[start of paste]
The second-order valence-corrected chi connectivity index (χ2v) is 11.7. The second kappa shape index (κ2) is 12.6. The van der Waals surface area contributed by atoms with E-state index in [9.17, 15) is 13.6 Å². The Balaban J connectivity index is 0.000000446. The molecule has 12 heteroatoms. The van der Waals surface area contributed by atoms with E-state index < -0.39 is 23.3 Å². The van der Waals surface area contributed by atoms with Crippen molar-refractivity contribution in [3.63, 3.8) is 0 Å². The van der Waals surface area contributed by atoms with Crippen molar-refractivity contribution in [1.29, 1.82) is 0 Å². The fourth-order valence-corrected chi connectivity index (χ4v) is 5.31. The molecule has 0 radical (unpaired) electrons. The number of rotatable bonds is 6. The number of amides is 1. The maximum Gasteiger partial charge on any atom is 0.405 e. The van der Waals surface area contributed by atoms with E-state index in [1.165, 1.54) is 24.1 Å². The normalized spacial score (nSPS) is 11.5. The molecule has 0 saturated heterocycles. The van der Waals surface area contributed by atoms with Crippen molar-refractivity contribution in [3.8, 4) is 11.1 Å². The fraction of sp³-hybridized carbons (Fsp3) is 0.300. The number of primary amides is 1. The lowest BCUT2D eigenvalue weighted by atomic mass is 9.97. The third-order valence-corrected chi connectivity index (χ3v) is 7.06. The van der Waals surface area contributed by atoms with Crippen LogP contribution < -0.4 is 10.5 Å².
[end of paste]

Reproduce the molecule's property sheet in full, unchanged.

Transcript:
The second-order valence-corrected chi connectivity index (χ2v) is 11.7. The second kappa shape index (κ2) is 12.6. The van der Waals surface area contributed by atoms with E-state index in [9.17, 15) is 13.6 Å². The Balaban J connectivity index is 0.000000446. The molecule has 12 heteroatoms. The van der Waals surface area contributed by atoms with E-state index < -0.39 is 23.3 Å². The van der Waals surface area contributed by atoms with Crippen molar-refractivity contribution in [3.63, 3.8) is 0 Å². The van der Waals surface area contributed by atoms with Crippen molar-refractivity contribution in [1.29, 1.82) is 0 Å². The fourth-order valence-corrected chi connectivity index (χ4v) is 5.31. The molecule has 0 radical (unpaired) electrons. The number of rotatable bonds is 6. The number of amides is 1. The maximum Gasteiger partial charge on any atom is 0.405 e. The van der Waals surface area contributed by atoms with E-state index in [1.165, 1.54) is 24.1 Å². The normalized spacial score (nSPS) is 11.5. The molecule has 0 saturated heterocycles. The van der Waals surface area contributed by atoms with Crippen molar-refractivity contribution in [3.8, 4) is 11.1 Å². The fraction of sp³-hybridized carbons (Fsp3) is 0.300. The number of primary amides is 1. The lowest BCUT2D eigenvalue weighted by atomic mass is 9.97. The third-order valence-corrected chi connectivity index (χ3v) is 7.06. The van der Waals surface area contributed by atoms with Crippen LogP contribution < -0.4 is 10.5 Å².